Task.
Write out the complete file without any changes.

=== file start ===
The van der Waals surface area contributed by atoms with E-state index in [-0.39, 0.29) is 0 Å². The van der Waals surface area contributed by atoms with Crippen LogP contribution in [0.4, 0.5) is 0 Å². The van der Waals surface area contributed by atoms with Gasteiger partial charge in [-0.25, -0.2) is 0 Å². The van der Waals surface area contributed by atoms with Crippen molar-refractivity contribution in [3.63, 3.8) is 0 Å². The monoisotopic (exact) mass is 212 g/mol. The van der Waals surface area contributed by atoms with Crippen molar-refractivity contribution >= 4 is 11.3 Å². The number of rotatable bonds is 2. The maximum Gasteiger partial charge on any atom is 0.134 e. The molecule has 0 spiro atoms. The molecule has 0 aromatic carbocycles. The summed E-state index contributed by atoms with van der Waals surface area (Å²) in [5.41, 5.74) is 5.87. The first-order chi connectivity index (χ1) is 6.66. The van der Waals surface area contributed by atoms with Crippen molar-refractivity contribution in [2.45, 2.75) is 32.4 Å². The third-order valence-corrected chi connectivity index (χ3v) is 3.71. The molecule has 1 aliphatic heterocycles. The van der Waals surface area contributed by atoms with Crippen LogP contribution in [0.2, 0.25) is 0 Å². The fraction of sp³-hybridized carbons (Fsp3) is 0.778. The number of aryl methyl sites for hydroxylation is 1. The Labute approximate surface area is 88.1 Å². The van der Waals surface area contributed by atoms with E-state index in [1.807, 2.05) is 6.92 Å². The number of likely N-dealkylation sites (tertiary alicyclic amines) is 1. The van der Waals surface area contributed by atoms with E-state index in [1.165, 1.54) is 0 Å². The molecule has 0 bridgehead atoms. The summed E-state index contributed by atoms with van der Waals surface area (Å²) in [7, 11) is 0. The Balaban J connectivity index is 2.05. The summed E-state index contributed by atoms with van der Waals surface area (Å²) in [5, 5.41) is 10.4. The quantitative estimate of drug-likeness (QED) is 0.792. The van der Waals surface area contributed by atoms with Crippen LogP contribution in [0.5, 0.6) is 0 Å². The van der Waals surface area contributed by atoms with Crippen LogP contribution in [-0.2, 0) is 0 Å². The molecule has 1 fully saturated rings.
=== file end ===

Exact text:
The van der Waals surface area contributed by atoms with E-state index in [-0.39, 0.29) is 0 Å². The van der Waals surface area contributed by atoms with Crippen LogP contribution in [0.4, 0.5) is 0 Å². The van der Waals surface area contributed by atoms with Gasteiger partial charge in [-0.25, -0.2) is 0 Å². The van der Waals surface area contributed by atoms with Crippen molar-refractivity contribution in [3.63, 3.8) is 0 Å². The monoisotopic (exact) mass is 212 g/mol. The van der Waals surface area contributed by atoms with Crippen molar-refractivity contribution >= 4 is 11.3 Å². The number of rotatable bonds is 2. The maximum Gasteiger partial charge on any atom is 0.134 e. The molecule has 0 spiro atoms. The molecule has 0 aromatic carbocycles. The summed E-state index contributed by atoms with van der Waals surface area (Å²) in [5.41, 5.74) is 5.87. The first-order chi connectivity index (χ1) is 6.66. The van der Waals surface area contributed by atoms with Crippen molar-refractivity contribution in [2.45, 2.75) is 32.4 Å². The third-order valence-corrected chi connectivity index (χ3v) is 3.71. The molecule has 1 aliphatic heterocycles. The van der Waals surface area contributed by atoms with Crippen LogP contribution in [0.2, 0.25) is 0 Å². The fraction of sp³-hybridized carbons (Fsp3) is 0.778. The number of aryl methyl sites for hydroxylation is 1. The Labute approximate surface area is 88.1 Å². The van der Waals surface area contributed by atoms with E-state index in [1.807, 2.05) is 6.92 Å². The number of likely N-dealkylation sites (tertiary alicyclic amines) is 1. The van der Waals surface area contributed by atoms with E-state index in [1.165, 1.54) is 0 Å². The molecule has 0 bridgehead atoms. The summed E-state index contributed by atoms with van der Waals surface area (Å²) in [7, 11) is 0. The Balaban J connectivity index is 2.05. The summed E-state index contributed by atoms with van der Waals surface area (Å²) in [5, 5.41) is 10.4. The quantitative estimate of drug-likeness (QED) is 0.792. The van der Waals surface area contributed by atoms with Crippen LogP contribution in [0.5, 0.6) is 0 Å². The van der Waals surface area contributed by atoms with Crippen LogP contribution in [-0.2, 0) is 0 Å². The molecule has 1 fully saturated rings.